Some people might find the idea of a “values police” to be a bit too much — cancel culture on steroids. But Soriano made the point that when the everyday experience of working at a company fails to reflect its stated values, everyone loses. When banal hostilities such as sexist jokes and racist assumptions become part of the milieu in a company, these microaggressions are no longer small annoyances but festering wounds that can harm the STEM industry. As it stands, STEM worker demographics do not reflect the diversity of the American workforce. According to the census working paper The Intersectionality of Sex, Race, and Hispanic Origin in the STEM Workforce, Black women make up 6% of the civilian workforce but only 2.2% of STEM workers. The numbers are worse for Hispanic women who make up 6.7% of the civilian workforce but only 1.7% of STEM workers. That’s not representation. And Soriano says that this lack of representation in STEM is having real-world impacts on what Girls of Color choose as a career.
“I was born in Mexico,” Soriano said. “But I pretty much grew up in Las Vegas. … I wanted to be a scientist and a doctor. The doctors on TV, they’re always the people that are helping other people, making the boo-boos go away and fixing them. And the scientists, they’re really just making really cool stuff — all the things [that] explode. However, growing up I never saw a Latina doctor, even though in Las Vegas we are very diverse. … And the closest thing that I had to a scientist was Bill Nye the Science Guy. So I didn’t have that representation. And I didn’t really think that that’s something that I could accomplish. So I did end up going the traditional business route.”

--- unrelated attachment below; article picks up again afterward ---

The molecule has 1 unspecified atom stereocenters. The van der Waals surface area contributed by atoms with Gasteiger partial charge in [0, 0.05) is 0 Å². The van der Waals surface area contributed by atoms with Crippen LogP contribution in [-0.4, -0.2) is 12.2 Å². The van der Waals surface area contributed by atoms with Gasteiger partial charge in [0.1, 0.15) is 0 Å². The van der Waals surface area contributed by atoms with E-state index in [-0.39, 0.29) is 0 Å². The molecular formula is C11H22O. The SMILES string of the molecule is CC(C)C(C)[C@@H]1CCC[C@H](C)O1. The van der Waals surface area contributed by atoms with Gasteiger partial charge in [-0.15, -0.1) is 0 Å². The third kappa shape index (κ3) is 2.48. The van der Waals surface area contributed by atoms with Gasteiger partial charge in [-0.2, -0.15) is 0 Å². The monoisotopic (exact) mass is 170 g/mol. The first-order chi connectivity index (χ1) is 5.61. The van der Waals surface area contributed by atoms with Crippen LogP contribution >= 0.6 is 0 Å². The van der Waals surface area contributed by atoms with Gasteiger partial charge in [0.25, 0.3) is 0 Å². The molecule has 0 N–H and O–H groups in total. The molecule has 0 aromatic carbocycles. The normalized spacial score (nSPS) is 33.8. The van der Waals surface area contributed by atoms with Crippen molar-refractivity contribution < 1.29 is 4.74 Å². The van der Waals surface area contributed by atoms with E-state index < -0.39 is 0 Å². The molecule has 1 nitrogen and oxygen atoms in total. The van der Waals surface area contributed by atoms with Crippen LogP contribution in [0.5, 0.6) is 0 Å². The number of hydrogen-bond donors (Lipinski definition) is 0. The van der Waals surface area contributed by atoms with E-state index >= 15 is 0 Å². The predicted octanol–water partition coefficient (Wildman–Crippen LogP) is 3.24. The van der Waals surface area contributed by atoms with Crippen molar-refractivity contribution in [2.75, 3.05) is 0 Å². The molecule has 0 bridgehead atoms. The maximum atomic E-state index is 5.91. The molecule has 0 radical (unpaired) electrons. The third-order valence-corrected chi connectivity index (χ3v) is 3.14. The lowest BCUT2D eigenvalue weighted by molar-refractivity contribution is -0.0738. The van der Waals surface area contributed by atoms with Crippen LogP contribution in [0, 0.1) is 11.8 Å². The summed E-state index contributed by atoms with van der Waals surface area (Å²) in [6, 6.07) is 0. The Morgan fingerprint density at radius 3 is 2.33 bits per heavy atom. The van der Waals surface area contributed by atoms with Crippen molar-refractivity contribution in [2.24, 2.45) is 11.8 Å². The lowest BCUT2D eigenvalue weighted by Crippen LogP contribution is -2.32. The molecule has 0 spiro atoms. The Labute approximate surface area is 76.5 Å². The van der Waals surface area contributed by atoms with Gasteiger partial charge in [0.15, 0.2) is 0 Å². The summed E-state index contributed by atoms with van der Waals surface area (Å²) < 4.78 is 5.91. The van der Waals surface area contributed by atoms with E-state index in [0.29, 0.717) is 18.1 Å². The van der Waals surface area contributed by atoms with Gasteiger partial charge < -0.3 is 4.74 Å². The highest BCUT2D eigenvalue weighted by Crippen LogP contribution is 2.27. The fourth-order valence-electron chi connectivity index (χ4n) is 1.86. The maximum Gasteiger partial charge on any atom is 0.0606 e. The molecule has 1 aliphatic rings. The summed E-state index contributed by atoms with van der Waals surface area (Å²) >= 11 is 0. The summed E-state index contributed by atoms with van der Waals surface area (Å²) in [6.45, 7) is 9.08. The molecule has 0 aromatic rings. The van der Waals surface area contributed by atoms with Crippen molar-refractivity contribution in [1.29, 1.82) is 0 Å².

Soriano began working in the world of business in 2008. She was a high performer getting “promotion after promotion” she said. Then she began to have doubts about her career path. She asked herself, “Is this what the rest of my life looks like?” What she really wanted was to pursue her childhood dream and “change the world.” She eventually quit her job, and in 2014 she began studying biochemistry at the University of Nevada. She changed her personal Instagram handle to @girlchangetheworld, and in 2019 she launched every POINT ONE. She was redefining herself and rejecting society’s assumptions about her.
“I think the one thing I wanted to change [as a kid], is the way that the world saw me,” Soriano said. “We were immigrants … just by people seeing our name or knowing that I didn’t speak English, they already assumed where I was from and they put me into a box.”
If Soriano gets her way, the world will see her and other Women of Color in STEM as they really are, not as the world imagines them.
every POINT ONE can be found on Instagram.
Beverly Aarons is a writer and game developer. She works across disciplines as a copywriter, journalist, novelist, playwright, screenwriter, and short-story writer. She explores futuristic worlds in fiction but also enjoys discovering the stories of modern-day unsung heroes. She’s currently writing an immersive play about the themes of migration as well as a series of nonfiction stories about ordinary people doing extraordinary things in their local communities and the world. In August 2018 she produced a live-action game and event where community members worked together to envision an economic future they truly desired to leave future generations.
Featured image: Lorena Soriano, courtesy of the University of Washington.